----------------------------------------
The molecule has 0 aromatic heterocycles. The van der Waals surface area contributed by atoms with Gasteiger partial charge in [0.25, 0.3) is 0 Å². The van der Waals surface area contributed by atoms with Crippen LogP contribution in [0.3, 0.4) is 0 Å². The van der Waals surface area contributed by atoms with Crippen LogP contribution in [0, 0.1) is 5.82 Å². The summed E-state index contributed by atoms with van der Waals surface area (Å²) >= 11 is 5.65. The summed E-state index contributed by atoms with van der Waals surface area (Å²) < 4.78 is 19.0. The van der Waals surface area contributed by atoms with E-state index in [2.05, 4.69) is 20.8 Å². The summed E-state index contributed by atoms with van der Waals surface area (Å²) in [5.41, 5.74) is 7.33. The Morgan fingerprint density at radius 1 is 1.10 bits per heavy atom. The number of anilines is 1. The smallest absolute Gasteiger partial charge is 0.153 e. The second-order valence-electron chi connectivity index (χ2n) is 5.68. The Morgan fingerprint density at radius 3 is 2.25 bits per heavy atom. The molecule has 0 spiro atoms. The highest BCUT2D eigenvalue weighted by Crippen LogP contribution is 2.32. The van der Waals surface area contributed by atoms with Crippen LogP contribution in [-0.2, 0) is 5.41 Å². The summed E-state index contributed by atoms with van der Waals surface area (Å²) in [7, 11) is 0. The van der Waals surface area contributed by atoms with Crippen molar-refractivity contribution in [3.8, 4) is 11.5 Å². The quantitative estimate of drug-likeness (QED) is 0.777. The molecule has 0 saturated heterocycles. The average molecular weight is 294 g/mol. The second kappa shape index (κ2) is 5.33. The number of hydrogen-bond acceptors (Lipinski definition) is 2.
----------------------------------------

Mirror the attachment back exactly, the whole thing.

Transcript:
The molecule has 0 aromatic heterocycles. The van der Waals surface area contributed by atoms with Gasteiger partial charge in [0.25, 0.3) is 0 Å². The van der Waals surface area contributed by atoms with Crippen LogP contribution in [0.3, 0.4) is 0 Å². The van der Waals surface area contributed by atoms with Crippen LogP contribution in [0, 0.1) is 5.82 Å². The summed E-state index contributed by atoms with van der Waals surface area (Å²) >= 11 is 5.65. The summed E-state index contributed by atoms with van der Waals surface area (Å²) < 4.78 is 19.0. The van der Waals surface area contributed by atoms with E-state index in [2.05, 4.69) is 20.8 Å². The summed E-state index contributed by atoms with van der Waals surface area (Å²) in [5.41, 5.74) is 7.33. The Morgan fingerprint density at radius 1 is 1.10 bits per heavy atom. The number of anilines is 1. The smallest absolute Gasteiger partial charge is 0.153 e. The second-order valence-electron chi connectivity index (χ2n) is 5.68. The Morgan fingerprint density at radius 3 is 2.25 bits per heavy atom. The molecule has 0 spiro atoms. The highest BCUT2D eigenvalue weighted by Crippen LogP contribution is 2.32. The van der Waals surface area contributed by atoms with Crippen LogP contribution in [-0.2, 0) is 5.41 Å². The summed E-state index contributed by atoms with van der Waals surface area (Å²) in [7, 11) is 0. The van der Waals surface area contributed by atoms with Crippen molar-refractivity contribution in [3.8, 4) is 11.5 Å². The quantitative estimate of drug-likeness (QED) is 0.777. The molecule has 0 saturated heterocycles. The average molecular weight is 294 g/mol. The second kappa shape index (κ2) is 5.33. The number of hydrogen-bond acceptors (Lipinski definition) is 2.